The tone itself is pretty good. There is a lot of power behind it, making it fairly defined. Cleans will generally satisfy most tastes. The main problem is the ‘color’ of the clean channel, or in other words, its flavor.

It stands out from the competition but is fairly versatile. Marshall JCM900 is pretty much already defined by this. Metal fans will do just fine with one, while those chasing a vintage tube tone might end up disappointed.


The entire reason why JCM series amps even exist is because Marshall has decided to change things and defy the mainstream.

JCM 900 was first released during the ’90s. which was a time when the industry was doing their best to catch up with the popular demand.

That demand requested more gain. Whether or not Marshall could have done things better is up for discussion.

The truth is that JCM900 may not be the best thing since sliced bread, especially within the context of the entire JCM family.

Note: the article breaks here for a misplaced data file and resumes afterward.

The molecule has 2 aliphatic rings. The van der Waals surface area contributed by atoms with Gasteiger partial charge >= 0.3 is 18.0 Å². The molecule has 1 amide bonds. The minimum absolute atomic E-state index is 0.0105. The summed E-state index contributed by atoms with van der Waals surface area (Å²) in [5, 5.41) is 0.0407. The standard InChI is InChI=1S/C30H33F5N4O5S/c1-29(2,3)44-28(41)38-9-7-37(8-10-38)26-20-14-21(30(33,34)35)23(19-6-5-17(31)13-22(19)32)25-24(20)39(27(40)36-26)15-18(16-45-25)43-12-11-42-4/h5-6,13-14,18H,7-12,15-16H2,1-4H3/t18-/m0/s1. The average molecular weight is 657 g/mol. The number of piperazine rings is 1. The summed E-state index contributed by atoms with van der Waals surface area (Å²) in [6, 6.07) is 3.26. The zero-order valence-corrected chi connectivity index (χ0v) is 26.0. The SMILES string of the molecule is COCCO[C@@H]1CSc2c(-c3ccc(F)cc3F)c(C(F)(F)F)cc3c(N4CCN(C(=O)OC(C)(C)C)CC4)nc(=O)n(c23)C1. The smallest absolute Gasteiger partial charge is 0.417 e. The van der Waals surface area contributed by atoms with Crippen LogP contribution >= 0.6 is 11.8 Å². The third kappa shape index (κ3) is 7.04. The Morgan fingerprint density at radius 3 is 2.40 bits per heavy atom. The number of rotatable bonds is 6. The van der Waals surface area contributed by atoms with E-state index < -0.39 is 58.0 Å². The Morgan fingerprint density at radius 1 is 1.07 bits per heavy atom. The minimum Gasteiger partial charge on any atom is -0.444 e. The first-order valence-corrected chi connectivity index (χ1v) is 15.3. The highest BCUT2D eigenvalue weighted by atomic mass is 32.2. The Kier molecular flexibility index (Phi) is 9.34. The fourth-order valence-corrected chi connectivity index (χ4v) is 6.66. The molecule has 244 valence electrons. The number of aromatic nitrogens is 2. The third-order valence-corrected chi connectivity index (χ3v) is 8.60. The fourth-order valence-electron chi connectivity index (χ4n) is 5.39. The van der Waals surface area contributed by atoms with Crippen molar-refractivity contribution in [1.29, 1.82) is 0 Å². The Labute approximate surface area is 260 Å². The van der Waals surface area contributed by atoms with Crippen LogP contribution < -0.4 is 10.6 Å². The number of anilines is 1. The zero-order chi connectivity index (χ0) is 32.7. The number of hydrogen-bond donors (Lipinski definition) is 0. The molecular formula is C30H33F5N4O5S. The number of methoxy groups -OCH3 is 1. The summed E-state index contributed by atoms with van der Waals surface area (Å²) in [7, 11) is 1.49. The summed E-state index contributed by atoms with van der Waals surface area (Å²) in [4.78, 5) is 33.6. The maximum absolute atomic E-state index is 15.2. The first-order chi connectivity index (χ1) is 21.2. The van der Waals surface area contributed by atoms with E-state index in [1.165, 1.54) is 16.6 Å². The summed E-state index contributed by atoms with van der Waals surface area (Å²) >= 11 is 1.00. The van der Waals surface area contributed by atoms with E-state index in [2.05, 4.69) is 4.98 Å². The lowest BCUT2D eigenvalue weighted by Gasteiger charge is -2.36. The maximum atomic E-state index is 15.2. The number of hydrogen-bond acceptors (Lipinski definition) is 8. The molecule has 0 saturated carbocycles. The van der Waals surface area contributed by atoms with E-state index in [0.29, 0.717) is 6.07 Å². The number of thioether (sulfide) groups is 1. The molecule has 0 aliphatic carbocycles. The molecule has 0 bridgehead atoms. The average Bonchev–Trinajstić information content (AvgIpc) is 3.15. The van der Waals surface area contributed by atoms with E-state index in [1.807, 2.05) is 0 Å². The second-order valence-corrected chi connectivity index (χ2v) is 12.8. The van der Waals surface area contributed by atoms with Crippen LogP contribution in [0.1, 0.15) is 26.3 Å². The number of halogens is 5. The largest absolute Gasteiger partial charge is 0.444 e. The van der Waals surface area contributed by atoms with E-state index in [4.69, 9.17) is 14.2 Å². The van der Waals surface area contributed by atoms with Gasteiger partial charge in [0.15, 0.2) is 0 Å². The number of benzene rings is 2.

However, this head is more than capable. It requires a different approach to tone shaping and some previous planning, but the whole thing is still more than competitive.

The Marshall JCM900 4100 is also featured here:

Yngwie Malmsteen Guitar Setup And Rig Rundown

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About Dave Fox

Recorder of many songs, haver of many albums. Dave (AKA Young Coconut) has been making music for the past twenty years or so, of varying genres and degrees of quality, to the dismay of listeners and algorithms everywhere. He’s also in the Suburban Bicycle Gang with Jerry Grey.

Dave has a keen interest in studying all aspects of music history, especially experimental / genres like jazz, krautrock, drum n’ bass, and no wave.

Here’s his Spotify: